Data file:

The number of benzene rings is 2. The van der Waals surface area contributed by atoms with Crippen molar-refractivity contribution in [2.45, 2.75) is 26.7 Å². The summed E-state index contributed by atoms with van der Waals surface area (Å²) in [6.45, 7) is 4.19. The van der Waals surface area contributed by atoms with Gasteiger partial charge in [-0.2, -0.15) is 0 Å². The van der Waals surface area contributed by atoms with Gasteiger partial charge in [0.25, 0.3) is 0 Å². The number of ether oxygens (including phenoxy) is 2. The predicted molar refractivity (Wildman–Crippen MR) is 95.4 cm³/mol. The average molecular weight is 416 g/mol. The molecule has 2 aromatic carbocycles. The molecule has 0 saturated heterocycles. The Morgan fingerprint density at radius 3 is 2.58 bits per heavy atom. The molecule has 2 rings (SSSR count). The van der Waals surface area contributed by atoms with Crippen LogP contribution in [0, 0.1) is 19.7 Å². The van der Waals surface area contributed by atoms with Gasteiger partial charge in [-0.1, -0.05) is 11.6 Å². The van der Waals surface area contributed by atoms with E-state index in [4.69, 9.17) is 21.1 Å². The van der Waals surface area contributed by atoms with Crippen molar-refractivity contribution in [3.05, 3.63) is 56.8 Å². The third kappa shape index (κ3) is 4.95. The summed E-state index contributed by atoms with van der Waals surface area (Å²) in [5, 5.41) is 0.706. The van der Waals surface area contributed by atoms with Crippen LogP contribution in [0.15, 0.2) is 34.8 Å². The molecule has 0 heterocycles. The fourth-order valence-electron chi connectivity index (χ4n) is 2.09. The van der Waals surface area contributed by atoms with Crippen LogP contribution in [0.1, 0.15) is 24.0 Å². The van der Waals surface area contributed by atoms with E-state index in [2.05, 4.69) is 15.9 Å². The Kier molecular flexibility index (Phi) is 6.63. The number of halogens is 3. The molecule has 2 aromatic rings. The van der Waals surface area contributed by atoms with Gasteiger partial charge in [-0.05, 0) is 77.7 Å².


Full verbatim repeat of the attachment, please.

The number of benzene rings is 2. The van der Waals surface area contributed by atoms with Crippen molar-refractivity contribution in [2.45, 2.75) is 26.7 Å². The summed E-state index contributed by atoms with van der Waals surface area (Å²) in [6.45, 7) is 4.19. The van der Waals surface area contributed by atoms with Gasteiger partial charge in [-0.2, -0.15) is 0 Å². The van der Waals surface area contributed by atoms with Gasteiger partial charge in [0.25, 0.3) is 0 Å². The number of ether oxygens (including phenoxy) is 2. The predicted molar refractivity (Wildman–Crippen MR) is 95.4 cm³/mol. The average molecular weight is 416 g/mol. The molecule has 2 aromatic carbocycles. The molecule has 0 saturated heterocycles. The Morgan fingerprint density at radius 3 is 2.58 bits per heavy atom. The molecule has 2 rings (SSSR count). The van der Waals surface area contributed by atoms with Crippen LogP contribution in [0, 0.1) is 19.7 Å². The van der Waals surface area contributed by atoms with Gasteiger partial charge in [-0.1, -0.05) is 11.6 Å². The van der Waals surface area contributed by atoms with E-state index in [4.69, 9.17) is 21.1 Å². The van der Waals surface area contributed by atoms with Crippen molar-refractivity contribution in [3.05, 3.63) is 56.8 Å². The third kappa shape index (κ3) is 4.95. The summed E-state index contributed by atoms with van der Waals surface area (Å²) in [5, 5.41) is 0.706. The van der Waals surface area contributed by atoms with Crippen LogP contribution in [0.15, 0.2) is 34.8 Å². The molecule has 0 heterocycles. The fourth-order valence-electron chi connectivity index (χ4n) is 2.09. The van der Waals surface area contributed by atoms with Crippen LogP contribution in [0.1, 0.15) is 24.0 Å². The van der Waals surface area contributed by atoms with E-state index in [2.05, 4.69) is 15.9 Å². The Kier molecular flexibility index (Phi) is 6.63. The number of halogens is 3. The molecule has 2 aromatic rings. The van der Waals surface area contributed by atoms with Gasteiger partial charge in [-0.05, 0) is 77.7 Å².